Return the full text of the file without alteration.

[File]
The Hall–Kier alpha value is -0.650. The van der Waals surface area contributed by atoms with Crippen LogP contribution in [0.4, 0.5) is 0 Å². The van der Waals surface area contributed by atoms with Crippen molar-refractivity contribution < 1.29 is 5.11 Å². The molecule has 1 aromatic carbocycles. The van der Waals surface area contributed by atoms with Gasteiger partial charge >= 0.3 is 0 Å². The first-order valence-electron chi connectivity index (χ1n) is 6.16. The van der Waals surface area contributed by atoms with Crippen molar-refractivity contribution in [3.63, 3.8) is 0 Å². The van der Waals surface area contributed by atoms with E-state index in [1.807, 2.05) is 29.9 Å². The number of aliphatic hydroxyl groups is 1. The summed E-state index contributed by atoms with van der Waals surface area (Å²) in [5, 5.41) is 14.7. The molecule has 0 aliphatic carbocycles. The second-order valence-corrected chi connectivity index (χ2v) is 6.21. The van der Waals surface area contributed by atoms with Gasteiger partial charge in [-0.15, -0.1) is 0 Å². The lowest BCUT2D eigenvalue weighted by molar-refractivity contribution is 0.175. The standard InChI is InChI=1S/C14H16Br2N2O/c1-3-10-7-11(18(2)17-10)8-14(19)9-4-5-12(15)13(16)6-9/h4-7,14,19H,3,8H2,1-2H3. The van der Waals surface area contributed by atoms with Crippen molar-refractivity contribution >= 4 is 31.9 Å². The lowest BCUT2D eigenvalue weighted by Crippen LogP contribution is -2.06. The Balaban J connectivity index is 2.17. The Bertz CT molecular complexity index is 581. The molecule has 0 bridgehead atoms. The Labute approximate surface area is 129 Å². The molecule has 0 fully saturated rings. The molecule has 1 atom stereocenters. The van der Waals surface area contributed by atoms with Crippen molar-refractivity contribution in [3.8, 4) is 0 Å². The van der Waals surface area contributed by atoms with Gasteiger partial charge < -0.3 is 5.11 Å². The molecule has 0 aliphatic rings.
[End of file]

The Hall–Kier alpha value is -0.650. The van der Waals surface area contributed by atoms with Crippen LogP contribution in [0.4, 0.5) is 0 Å². The van der Waals surface area contributed by atoms with Crippen molar-refractivity contribution < 1.29 is 5.11 Å². The molecule has 1 aromatic carbocycles. The van der Waals surface area contributed by atoms with Gasteiger partial charge >= 0.3 is 0 Å². The first-order valence-electron chi connectivity index (χ1n) is 6.16. The van der Waals surface area contributed by atoms with Crippen molar-refractivity contribution in [3.63, 3.8) is 0 Å². The van der Waals surface area contributed by atoms with E-state index in [1.807, 2.05) is 29.9 Å². The number of aliphatic hydroxyl groups is 1. The summed E-state index contributed by atoms with van der Waals surface area (Å²) in [5, 5.41) is 14.7. The molecule has 0 aliphatic carbocycles. The second-order valence-corrected chi connectivity index (χ2v) is 6.21. The van der Waals surface area contributed by atoms with Gasteiger partial charge in [-0.15, -0.1) is 0 Å². The lowest BCUT2D eigenvalue weighted by molar-refractivity contribution is 0.175. The standard InChI is InChI=1S/C14H16Br2N2O/c1-3-10-7-11(18(2)17-10)8-14(19)9-4-5-12(15)13(16)6-9/h4-7,14,19H,3,8H2,1-2H3. The van der Waals surface area contributed by atoms with Crippen molar-refractivity contribution >= 4 is 31.9 Å². The lowest BCUT2D eigenvalue weighted by Crippen LogP contribution is -2.06. The Balaban J connectivity index is 2.17. The Bertz CT molecular complexity index is 581. The molecule has 0 bridgehead atoms. The Labute approximate surface area is 129 Å². The molecule has 0 fully saturated rings. The molecule has 1 atom stereocenters. The van der Waals surface area contributed by atoms with Crippen molar-refractivity contribution in [3.8, 4) is 0 Å². The van der Waals surface area contributed by atoms with Gasteiger partial charge < -0.3 is 5.11 Å². The molecule has 0 aliphatic rings.